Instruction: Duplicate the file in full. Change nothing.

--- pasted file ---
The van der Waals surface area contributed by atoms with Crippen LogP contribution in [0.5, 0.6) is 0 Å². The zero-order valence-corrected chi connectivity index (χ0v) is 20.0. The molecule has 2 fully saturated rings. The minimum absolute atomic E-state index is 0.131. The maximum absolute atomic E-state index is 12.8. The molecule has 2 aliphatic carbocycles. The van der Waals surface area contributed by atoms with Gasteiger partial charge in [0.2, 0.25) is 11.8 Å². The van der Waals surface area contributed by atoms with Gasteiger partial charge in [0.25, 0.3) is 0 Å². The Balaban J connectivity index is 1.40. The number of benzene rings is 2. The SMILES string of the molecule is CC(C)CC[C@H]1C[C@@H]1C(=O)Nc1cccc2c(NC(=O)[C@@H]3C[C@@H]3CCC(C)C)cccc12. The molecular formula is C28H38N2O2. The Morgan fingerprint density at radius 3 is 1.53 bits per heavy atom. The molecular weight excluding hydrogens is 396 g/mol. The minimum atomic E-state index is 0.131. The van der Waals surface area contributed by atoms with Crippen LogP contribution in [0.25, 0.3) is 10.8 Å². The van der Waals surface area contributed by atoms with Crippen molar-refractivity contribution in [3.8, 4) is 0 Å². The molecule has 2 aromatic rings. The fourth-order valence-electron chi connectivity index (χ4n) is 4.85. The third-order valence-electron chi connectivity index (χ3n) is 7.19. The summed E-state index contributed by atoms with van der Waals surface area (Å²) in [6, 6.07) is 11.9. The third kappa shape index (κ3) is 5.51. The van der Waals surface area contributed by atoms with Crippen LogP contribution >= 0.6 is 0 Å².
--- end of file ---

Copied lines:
The van der Waals surface area contributed by atoms with Crippen LogP contribution in [0.5, 0.6) is 0 Å². The zero-order valence-corrected chi connectivity index (χ0v) is 20.0. The molecule has 2 fully saturated rings. The minimum absolute atomic E-state index is 0.131. The maximum absolute atomic E-state index is 12.8. The molecule has 2 aliphatic carbocycles. The van der Waals surface area contributed by atoms with Gasteiger partial charge in [0.2, 0.25) is 11.8 Å². The van der Waals surface area contributed by atoms with Gasteiger partial charge in [0.25, 0.3) is 0 Å². The Balaban J connectivity index is 1.40. The number of benzene rings is 2. The SMILES string of the molecule is CC(C)CC[C@H]1C[C@@H]1C(=O)Nc1cccc2c(NC(=O)[C@@H]3C[C@@H]3CCC(C)C)cccc12. The molecular formula is C28H38N2O2. The Morgan fingerprint density at radius 3 is 1.53 bits per heavy atom. The molecular weight excluding hydrogens is 396 g/mol. The minimum atomic E-state index is 0.131. The van der Waals surface area contributed by atoms with Crippen LogP contribution in [0.25, 0.3) is 10.8 Å². The van der Waals surface area contributed by atoms with Crippen molar-refractivity contribution in [3.8, 4) is 0 Å². The molecule has 2 aromatic rings. The fourth-order valence-electron chi connectivity index (χ4n) is 4.85. The third-order valence-electron chi connectivity index (χ3n) is 7.19. The summed E-state index contributed by atoms with van der Waals surface area (Å²) in [6, 6.07) is 11.9. The third kappa shape index (κ3) is 5.51. The van der Waals surface area contributed by atoms with Crippen LogP contribution >= 0.6 is 0 Å².